January 16, 2014 / 4:20 AM / in 4 years

CNH Tracker-New quotas rekindle debate over dim sum market's future

By Saikat Chatterjee
    HONG KONG, Jan 16 (Reuters) - The future of Hong Kong's dim
sum bond market has dimmed with the rise of bond yields onshore,
tempting a growing number of foreign asset managers to look
toward the Chinese mainland.
    Concerns that the offshore yuan bond market will lose its
lustre resurfaced after Britain's Ashmore joined the ranks of
new Western asset managers able to invest directly in China as
Beijing tries to reform its capital markets. 
    Ashmore's investment quota last week follows on
from Beijing giving London-based asset managers the right to buy
up to 80 billion yuan ($13.23 billion) of assets last year.
Alliance Bernstein also got a quota to buy onshore debt
on Jan. 3.
    The weaknesses of the dim sum market are familiar. At around
400 billion yuan outstanding, the offshore market is a tiny
fraction of the size and the depth of the onshore market with
market yields on the mainland offering a juicy premium to its
cousins in Hong Kong.
    A five-year benchmark bond in Hong Kong offers a yield of
3.21 percent while a similar bond onshore offers 4.4 percent.
That gap in favour of the market on the mainland only widens if
investors compare it with the puny yields available in the
United States or Europe.
    As yields in the mainland have risen, China has stepped up
the pace of granting investment quotas to foreign institutions.
That has fanned fears that sophisticated investors will
increasingly bypass the dim sum market to buy onshore debt.
    China granted $450 million in fresh combined quotas to
licensed overseas institutional investors last month, according
to regulatory data bringing the total quotas awarded under the
Qualified Foreign Institutional Investor (QFII) programme to
$49.7 billion at end-December 2013. 
    While that pipeline of quotas is expected only to grow, the
primary drivers for the four-year old offshore yuan bond market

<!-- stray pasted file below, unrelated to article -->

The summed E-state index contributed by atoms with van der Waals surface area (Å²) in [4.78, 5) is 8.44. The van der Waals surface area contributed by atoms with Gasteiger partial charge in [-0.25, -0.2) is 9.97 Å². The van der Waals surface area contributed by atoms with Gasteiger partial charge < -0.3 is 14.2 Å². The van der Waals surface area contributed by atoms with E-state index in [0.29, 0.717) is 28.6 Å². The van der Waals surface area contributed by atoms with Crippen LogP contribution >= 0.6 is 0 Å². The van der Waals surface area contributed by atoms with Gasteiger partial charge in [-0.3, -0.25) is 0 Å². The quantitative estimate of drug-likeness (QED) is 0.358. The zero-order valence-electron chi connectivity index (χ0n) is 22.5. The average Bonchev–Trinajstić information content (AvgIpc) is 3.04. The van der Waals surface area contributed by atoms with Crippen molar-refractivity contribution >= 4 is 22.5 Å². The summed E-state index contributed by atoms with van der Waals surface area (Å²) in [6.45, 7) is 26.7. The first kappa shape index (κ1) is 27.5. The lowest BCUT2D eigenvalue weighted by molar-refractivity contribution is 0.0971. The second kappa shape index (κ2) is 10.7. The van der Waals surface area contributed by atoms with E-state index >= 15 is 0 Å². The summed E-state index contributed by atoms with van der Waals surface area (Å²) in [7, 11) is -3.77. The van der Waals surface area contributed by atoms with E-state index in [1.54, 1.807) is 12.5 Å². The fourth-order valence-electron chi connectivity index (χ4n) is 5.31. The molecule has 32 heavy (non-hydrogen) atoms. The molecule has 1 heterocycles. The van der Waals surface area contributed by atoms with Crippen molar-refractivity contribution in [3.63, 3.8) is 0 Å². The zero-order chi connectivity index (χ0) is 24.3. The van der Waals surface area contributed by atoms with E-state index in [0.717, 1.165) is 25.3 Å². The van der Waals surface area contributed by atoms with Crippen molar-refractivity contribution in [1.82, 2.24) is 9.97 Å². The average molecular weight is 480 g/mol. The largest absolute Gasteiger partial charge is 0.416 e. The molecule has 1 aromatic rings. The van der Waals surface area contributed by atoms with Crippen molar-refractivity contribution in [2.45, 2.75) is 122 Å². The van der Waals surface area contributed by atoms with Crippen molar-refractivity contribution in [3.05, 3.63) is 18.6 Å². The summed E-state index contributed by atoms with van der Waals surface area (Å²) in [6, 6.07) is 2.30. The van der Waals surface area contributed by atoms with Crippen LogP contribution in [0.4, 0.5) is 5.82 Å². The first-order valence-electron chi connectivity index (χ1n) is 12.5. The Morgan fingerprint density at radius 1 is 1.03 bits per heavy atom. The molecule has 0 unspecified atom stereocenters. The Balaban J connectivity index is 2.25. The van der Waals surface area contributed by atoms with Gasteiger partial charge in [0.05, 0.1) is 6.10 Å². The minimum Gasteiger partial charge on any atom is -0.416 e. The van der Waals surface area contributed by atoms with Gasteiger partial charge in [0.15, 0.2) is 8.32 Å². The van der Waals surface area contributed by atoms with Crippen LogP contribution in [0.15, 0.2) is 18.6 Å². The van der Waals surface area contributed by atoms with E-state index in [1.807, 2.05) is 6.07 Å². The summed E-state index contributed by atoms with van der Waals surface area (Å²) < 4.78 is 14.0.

remain two familiar factors, namely: currency expectations and
the growth in offshore deposits.
    Yields in the offshore bond market still follow changing
perceptions of the currency's trends, a sign that it is yet to
become a mature market for measuring China credit risk despite
the strides taken by the dim sum market in recent months.
    That solid correlation has meant that a strong currency in
the opening months of the year has prompted a burst of issuance
from Chinese companies.
    The other source of support for the dim sum market is the
growth of offshore yuan deposits. While latest data show the
total amount of yuan deposits in Hong Kong have risen above the
800 billion yuan mark by the end of November, a recent paper by
a government advisory body has pointed to a worrying slowdown in
the growth of this deposit base.
    Renminbi deposits in Hong Kong grew only by a quarter to 730
billion yuan (excluding CD and interbank deposits), between
December 2011 to September 2013, compared with other offshore
markets which had increased by approximately 6.5 times to about
300 billion yuan over the same period, a recent Financial
Services and Development Council research paper said.
    That slowdown in growth of deposits is a worrying trend for
the dim sum market as excess funds are usually ploughed back
into bonds. But despite growing headwinds, debt bankers in Hong
Kong can take heart from what has happened in the equity sphere.
    Shanghai was long feared as a competitor for listings but
the Hong Kong Stock Exchange still remains the first port of
call for mainland companies looking to diversify their investor
base due to its strong and transparent regulatory framework.
    So, as the yuan makes more inroads into other financial
centers such as London and Singapore, prospective issuers will
weigh the risks and rewards of issuing bonds in these centers,
spreading the dim sum market's footprint geographically.
    Khiem Do, head of Asian multi-asset portfolios at Barings
Asset Management, said this week that demand for dim sum bonds
will remain high, particularly for high-yielding issues and from
investors without QFII access. 
    * The People's Bank of China will roll out detailed policies
to develop the Shanghai free trade zone in the first quarter and
material development is expected this year in the zone, said
Vice Mayor of Shanghai Tu Guangshao at a financial forum in Hong
Kong, who believed the yuan will become fully convertible in the
next 5 to 10 years.
    * Cross-border yuan loans in Shenzhen's Qianhai zone
amounted to more than 15 billion yuan last year and it would
hopefully exceed 50 billion yuan by the end of next year, said
He Zijun, deputy Director General, Authority of Qianhai
Shenzhen-Hong Kong Modern Service Industry Cooperation Zone of
    * Chinese asset management firm CSOP and London-based Source
announced the launch of the first renminbi qualified foreign
institutional investor (RQFII) exchange traded fund (ETF) listed
in London, expanding channels foreign investors access China's
domestic capital markets. [ID: nL3N0KK0ZW]

   Yuan debt vs region:Offshore yuan bonds have stabilised after a recent roller
coaster ride following a money market squeeze onshore. While
yields have stabilised, in terms of performance, they still lag
regional counterparts, according to data from Thomson Reuters
CNH Tracker- Chinese companies flock to offshore market for
fundsNew fund in London taps China onshore stock market
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